The problem of nuclear waste is arguably a universal, in the sense that it is produced from both civilian and militaristic applications of nuclear technology, including for those engaged in the nuclear weapon disarmament process. Routley (1987, 29) too appears to be acutely aware of this, where he evoking a sort of reverse-form of his earlier Last Man Example in prompting the reader to:

[…] suppose, improbable as it may seem, that nuclear weapons all vanished, thereby removing the current nuclear fix; for instance, they turned out to be quietly self-destructing, or a massive thermodynamic moral occurred, or nuclear disarmament actually took place. The problem of war would not be thereby removed, and even that of nuclear war would only be given some respite. For the structural arrangements for war would remain intact. Conventional weapons would remain, along with weapons perhaps as dangerous as nuclear weapons, such as chemical and biological ones. Nuclear weapons, insofar as they were removed (for small caches are easily hidden away), could soon be replaced, especially if nuclear power plants remain intact; and nothing would prevent the development of (Star-Wars) weapons more diabolical than nuclear ones.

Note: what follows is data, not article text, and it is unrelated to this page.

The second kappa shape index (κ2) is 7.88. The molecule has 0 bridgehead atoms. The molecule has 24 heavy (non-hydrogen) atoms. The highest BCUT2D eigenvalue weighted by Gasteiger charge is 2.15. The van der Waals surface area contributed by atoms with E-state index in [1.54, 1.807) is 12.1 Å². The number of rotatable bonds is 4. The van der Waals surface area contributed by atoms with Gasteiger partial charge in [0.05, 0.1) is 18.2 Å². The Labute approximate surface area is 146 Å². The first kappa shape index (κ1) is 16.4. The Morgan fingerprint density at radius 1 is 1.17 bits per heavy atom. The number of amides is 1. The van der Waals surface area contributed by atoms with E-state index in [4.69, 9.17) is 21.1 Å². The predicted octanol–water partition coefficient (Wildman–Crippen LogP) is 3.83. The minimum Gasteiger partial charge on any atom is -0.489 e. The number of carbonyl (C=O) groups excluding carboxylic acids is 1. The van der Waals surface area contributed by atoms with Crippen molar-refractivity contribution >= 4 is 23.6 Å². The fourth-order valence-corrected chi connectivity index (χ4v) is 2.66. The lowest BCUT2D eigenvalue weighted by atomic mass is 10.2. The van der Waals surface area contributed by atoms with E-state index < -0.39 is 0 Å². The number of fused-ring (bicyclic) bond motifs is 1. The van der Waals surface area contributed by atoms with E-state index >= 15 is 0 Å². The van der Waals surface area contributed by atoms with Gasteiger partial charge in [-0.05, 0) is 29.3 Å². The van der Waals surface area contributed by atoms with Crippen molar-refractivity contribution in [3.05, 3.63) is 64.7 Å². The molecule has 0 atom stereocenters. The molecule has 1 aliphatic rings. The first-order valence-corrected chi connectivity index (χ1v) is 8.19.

On the theme of the universal problem of nuclear waste, Richard Sylvan and Val Plumwood drafted a number of considerably longer texts than those that found their way to print.